Traditional art materials are carefully crafted and very beautiful. I love good paint and fabric, pigment loaded colors and the right tool. But an artist’s job is to get to the heart of the matter, and whole hearts include the unworthy. To achieve this may require not only conventional materials but the left behind and never considered. Technique includes an acknowledgement of skills brought to the table before art education. I could sew, cook, draw, work wood a bit and build things. I swam competitively and played softball for years. I knew what killing was (fishing, and my mother’s chickens) and in time, learned the value of patience and the tender touch. 

Now after a practice of nearly forty years I have the moves I need, and choose my expressive approach according to the needs of the project. My long rummage through the trunk of visual history, along with extended play with materials, has offered up a steady way to counter sly corruption in our stories and games.


Point of view: 


“Pick a worthy subject and its opposite, include supporting details.” This stuck with me when I read "Principles in Chinese Painting" in the late 1970's. I can see more if I am neither for nor against any method or material. The use of abstraction or representation depends on the nature of the questions I am addressing through material means. A sense of touch begins with my eyes and translates through my hands. Intuitive strategies include jumping the gap between my kind of character abstraction and geometric formalism, and a highly descriptive, narrative, visual vernacular rooted in photography and precise representation.  Moving between these two often feels like looking at the stars, then down at my feet. That back and forth has not changed-- it has in fact been a quest, a journey of commitment looking for my heart’s desire.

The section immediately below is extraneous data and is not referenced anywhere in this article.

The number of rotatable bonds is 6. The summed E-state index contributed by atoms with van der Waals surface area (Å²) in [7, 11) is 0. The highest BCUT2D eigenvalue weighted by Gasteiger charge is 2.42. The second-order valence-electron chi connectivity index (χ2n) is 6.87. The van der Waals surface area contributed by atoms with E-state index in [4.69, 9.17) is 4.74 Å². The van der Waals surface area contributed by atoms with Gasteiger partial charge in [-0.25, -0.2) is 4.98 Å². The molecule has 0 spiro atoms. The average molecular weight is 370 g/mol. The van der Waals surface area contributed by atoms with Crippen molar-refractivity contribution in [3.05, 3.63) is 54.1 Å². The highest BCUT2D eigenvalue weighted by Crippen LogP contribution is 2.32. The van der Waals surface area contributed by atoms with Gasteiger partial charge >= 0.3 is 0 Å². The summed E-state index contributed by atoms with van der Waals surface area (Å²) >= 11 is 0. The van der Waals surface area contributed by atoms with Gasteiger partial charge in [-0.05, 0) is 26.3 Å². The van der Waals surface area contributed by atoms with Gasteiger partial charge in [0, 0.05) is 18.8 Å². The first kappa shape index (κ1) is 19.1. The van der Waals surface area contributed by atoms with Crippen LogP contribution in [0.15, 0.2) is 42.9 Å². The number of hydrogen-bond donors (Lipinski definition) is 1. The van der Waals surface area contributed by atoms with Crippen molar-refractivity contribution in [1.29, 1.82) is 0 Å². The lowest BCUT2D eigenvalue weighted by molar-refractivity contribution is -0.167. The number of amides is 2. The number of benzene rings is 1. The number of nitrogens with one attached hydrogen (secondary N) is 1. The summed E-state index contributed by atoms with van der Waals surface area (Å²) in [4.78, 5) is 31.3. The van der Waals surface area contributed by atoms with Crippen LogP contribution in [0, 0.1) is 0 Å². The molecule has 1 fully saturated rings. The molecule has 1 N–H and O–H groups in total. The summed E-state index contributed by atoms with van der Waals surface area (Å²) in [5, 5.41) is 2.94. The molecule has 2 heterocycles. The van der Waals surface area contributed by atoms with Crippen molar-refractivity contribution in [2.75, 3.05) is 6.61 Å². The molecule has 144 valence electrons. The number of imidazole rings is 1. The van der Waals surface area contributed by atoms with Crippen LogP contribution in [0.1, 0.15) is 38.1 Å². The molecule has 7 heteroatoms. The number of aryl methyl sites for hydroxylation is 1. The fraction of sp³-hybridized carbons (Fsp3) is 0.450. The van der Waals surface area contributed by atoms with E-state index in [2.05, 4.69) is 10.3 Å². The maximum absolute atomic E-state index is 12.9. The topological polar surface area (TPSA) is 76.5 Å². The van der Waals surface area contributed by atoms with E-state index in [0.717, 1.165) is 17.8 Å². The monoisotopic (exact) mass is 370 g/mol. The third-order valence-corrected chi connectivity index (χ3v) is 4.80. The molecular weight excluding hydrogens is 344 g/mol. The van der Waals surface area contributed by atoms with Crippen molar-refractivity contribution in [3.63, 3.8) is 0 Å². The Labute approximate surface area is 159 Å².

After developing a working abstract vocabulary, I could not begin a painting until I had a title, whatever word or phrase was rattling in my head became the goal. Beginning was an act of faith as it always is. The subject represented by a title would soon get lost and buried by the long material processes where only one step then the next matters. In the end, and always to my surprise, a fuller meaning dwelt in the work than that represented by the word title. This was my practice for many years until I chose to do a series of paintings rooted in a parallel, years long practice of using my camera to shoot short visual narratives acted out by friends who were game for such a collaboration. I had been inspired early on by seeing a retrospective of Duane Michel’s work. I considered my photos as sketches. The series, “Rules and Measures” spans 2010-2014. It uses my deconstructed photos as screen print stencils to realize highly representational, almost sculptural images. In 2015, I returned to abstraction and for the first time, the inspirational trigger was no longer a word title, but the material voice generating ideas through touch. Now, in fact, now, the title is slow to emerge and must be adjusted as I realize the roots of meaning over time. Inevitably, some long buried experience pops, having laid somewhere words. All of a sudden I can hear the right words and they mean it.